November 18, 2018

Williston lawmakers look forward to a productive session

By Mal Boright
Correspondent

Williston’s three members of the state Legislature are pleased with their recently announced committee assignments and are ready for what they foresee as a busy session.

Sen. Ginny Lyons, D-Chittenden, and Representatives Mary Peterson, D-Williston, and Jim McCullough, D-Williston, spoke with the Observer in separate interviews over the weekend.

Lyons , starting her third term, again chairs the Senate Natural Resources and Energy Committee and also serves on the Health and Welfare Committee. She had sought both assignments.

“Energy is a huge issue,” Lyons said, citing energy planning and development of renewable energy sources. Also immediately on the Natural Resources Committee table, she said, are snowmobile issues and funding of the state’s Fish and Wildlife Department.

Lyons sees energy planning as very important, even though the state’s energy sources “are not yet in crisis.” But, she pointed out, within the next seven to eight years there will be new negotiations for power with Hydro Quebec, and the Vermont Yankee nuclear power plant will be nearing the end of its predicted lifespan.

She said there could be legislation coming forward on wind turbine power generation.

“A lot of work needs to be done to protect the environment,” Lyons said. “We have six or seven generation sites identified. Now we need to step back and consider how much renewable energy we need.”

Lyons equated development of energy sources with the purchase of financial securities.

“Diversity lessens the risk,” she said, emphasizing the need for “cheaper, less expensive sources” of power.

Lyons said her personal priorities this session include legislation to prohibit smoking in all the state’s restaurants and bars and passage of a mercury management bill to bring Vermont in line with other New England states.

The Health and Welfare Committee, said Lyons, “is working hard on prescription drug importation. My concern is that we don’t throw out our local pharmacists in the process.”

She added that while the committee has not yet finished taking testimony, the numbers of people who would purchase their prescriptions from Canada and elsewhere under the proposed legislation “so far does not seem sufficient to throw the locals out of business.”

McCullough, in his second term in the House, landed a slot on the Natural Resources and Energy Committee. He served on the Transportation Committee his first term.

“I felt fortunate to get it,” he said of the appointment, adding that it was a “dual first choice” along with the Health and Welfare Committee.

The 150 Vermont House members generally receive appointments to one standing committee, while the 30 senators are named to two committees.

McCullough said the committee priorities are still being set as “we are still feeling our way around.”

“I hope the committee will develop a good energy policy for the future,” noting possible future changes in the purchases of power from Hydro Quebec and the Vermont Yankee situation.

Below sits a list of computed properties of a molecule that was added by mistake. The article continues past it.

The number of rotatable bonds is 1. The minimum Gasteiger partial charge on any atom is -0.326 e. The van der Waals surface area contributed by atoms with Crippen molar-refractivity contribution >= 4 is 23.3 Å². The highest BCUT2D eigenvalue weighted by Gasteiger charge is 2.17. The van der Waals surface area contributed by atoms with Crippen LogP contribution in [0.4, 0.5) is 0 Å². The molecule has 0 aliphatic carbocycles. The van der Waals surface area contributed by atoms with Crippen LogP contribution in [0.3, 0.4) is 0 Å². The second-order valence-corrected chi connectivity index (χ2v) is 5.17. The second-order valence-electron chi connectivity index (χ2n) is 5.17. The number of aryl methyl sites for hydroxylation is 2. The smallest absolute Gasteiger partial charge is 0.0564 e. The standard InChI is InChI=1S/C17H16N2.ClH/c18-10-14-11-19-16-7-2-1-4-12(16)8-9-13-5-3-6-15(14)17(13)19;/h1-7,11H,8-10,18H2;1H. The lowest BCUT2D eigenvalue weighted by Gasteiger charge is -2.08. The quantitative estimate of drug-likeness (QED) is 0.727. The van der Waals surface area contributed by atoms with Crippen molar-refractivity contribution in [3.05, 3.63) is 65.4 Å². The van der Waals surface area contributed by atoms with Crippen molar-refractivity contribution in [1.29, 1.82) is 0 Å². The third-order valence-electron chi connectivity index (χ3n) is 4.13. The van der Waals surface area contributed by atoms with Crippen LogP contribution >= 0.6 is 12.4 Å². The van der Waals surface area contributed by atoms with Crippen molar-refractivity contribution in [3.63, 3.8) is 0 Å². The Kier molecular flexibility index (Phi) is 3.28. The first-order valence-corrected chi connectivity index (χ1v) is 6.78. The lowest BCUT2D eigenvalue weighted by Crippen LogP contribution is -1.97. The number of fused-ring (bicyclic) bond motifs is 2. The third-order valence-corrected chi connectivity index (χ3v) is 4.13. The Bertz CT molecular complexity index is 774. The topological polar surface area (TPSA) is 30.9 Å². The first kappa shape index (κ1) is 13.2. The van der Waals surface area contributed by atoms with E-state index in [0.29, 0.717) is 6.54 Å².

As for other priorities, McCullough said he would like to see a bill providing quality and affordable health care come to a vote.

For at least the first couple of weeks under the golden dome, McCullough has seen “a whole different building than two years ago. I don’t think there has been a line drawn in the sand as in the past.”

Democrats this past election took control of the House and added to their majority in the Senate. House Speaker Gaye Symington (D-Jericho) gave Republicans a couple of committee chairmanships.

“You notice the difference in the hall,” said McCullough of the atmosphere of bipartisanship. “But ask me again a month from now.”

Peterson also got her first choice in committee assignments, a return to the tax-writing House Ways and Means Committee.

“I’m a tax wonk,” she said.

She said her priorities on the committee are “a need to step back and see how the tax system is functioning.”

Included would be a look at the structure of tax credits, particularly corporate tax credits. The program has come under fire recently with charges that some business took tax credits while adding few jobs.

Peterson said the committee has work to do on the Act 68 education finance law “which still has some problems.”

Two major issues she sees are with the state’s Medicaid costs where “there are no revenue sources to keep up with the increases in costs,” and the state’s transportation fund, “that is in some trouble, too.”

An overall priority for Peterson is to extend the life of the local option tax, which is set to expire in 2008. Since Williston instituted the tax, municipal property taxes have dropped substantially.

“I want to extend this tax option to all towns indefinitely,” Peterson said, noting that towns now need legislative approval to add local sales and other taxes.

“We’ve got our work cut out for us,” she predicted, adding that Gov. Jim Douglas and some fellow lawmakers are skeptical about continuing the local sales tax.

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